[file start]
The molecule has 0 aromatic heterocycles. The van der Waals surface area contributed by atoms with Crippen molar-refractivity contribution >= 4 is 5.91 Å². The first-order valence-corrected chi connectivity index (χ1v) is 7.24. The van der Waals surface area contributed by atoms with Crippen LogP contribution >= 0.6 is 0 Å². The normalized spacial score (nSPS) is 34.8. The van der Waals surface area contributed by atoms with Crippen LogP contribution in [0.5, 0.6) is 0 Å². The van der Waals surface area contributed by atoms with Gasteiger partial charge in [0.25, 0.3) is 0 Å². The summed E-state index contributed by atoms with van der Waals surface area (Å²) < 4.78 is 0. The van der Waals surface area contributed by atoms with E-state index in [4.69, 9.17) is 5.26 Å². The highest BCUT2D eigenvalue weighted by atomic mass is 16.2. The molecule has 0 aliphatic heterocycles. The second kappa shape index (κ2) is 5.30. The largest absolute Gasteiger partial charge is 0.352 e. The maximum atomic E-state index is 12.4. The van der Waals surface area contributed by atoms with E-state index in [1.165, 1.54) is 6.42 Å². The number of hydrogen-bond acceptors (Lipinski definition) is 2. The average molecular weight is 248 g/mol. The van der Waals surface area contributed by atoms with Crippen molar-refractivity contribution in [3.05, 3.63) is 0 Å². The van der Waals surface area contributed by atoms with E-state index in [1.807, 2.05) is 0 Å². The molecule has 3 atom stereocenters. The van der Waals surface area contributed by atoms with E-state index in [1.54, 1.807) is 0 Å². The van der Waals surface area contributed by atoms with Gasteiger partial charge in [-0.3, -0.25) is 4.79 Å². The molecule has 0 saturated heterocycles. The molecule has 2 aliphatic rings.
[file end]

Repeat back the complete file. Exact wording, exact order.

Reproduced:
The molecule has 0 aromatic heterocycles. The van der Waals surface area contributed by atoms with Crippen molar-refractivity contribution >= 4 is 5.91 Å². The first-order valence-corrected chi connectivity index (χ1v) is 7.24. The van der Waals surface area contributed by atoms with Crippen LogP contribution >= 0.6 is 0 Å². The normalized spacial score (nSPS) is 34.8. The van der Waals surface area contributed by atoms with Crippen LogP contribution in [0.5, 0.6) is 0 Å². The van der Waals surface area contributed by atoms with Gasteiger partial charge in [0.25, 0.3) is 0 Å². The summed E-state index contributed by atoms with van der Waals surface area (Å²) < 4.78 is 0. The van der Waals surface area contributed by atoms with E-state index in [4.69, 9.17) is 5.26 Å². The highest BCUT2D eigenvalue weighted by atomic mass is 16.2. The molecule has 0 aliphatic heterocycles. The second kappa shape index (κ2) is 5.30. The largest absolute Gasteiger partial charge is 0.352 e. The maximum atomic E-state index is 12.4. The van der Waals surface area contributed by atoms with E-state index in [1.165, 1.54) is 6.42 Å². The number of hydrogen-bond acceptors (Lipinski definition) is 2. The average molecular weight is 248 g/mol. The van der Waals surface area contributed by atoms with Crippen molar-refractivity contribution in [3.05, 3.63) is 0 Å². The van der Waals surface area contributed by atoms with E-state index in [1.807, 2.05) is 0 Å². The molecule has 3 atom stereocenters. The van der Waals surface area contributed by atoms with E-state index in [1.54, 1.807) is 0 Å². The van der Waals surface area contributed by atoms with Gasteiger partial charge in [-0.3, -0.25) is 4.79 Å². The molecule has 0 saturated heterocycles. The molecule has 2 aliphatic rings.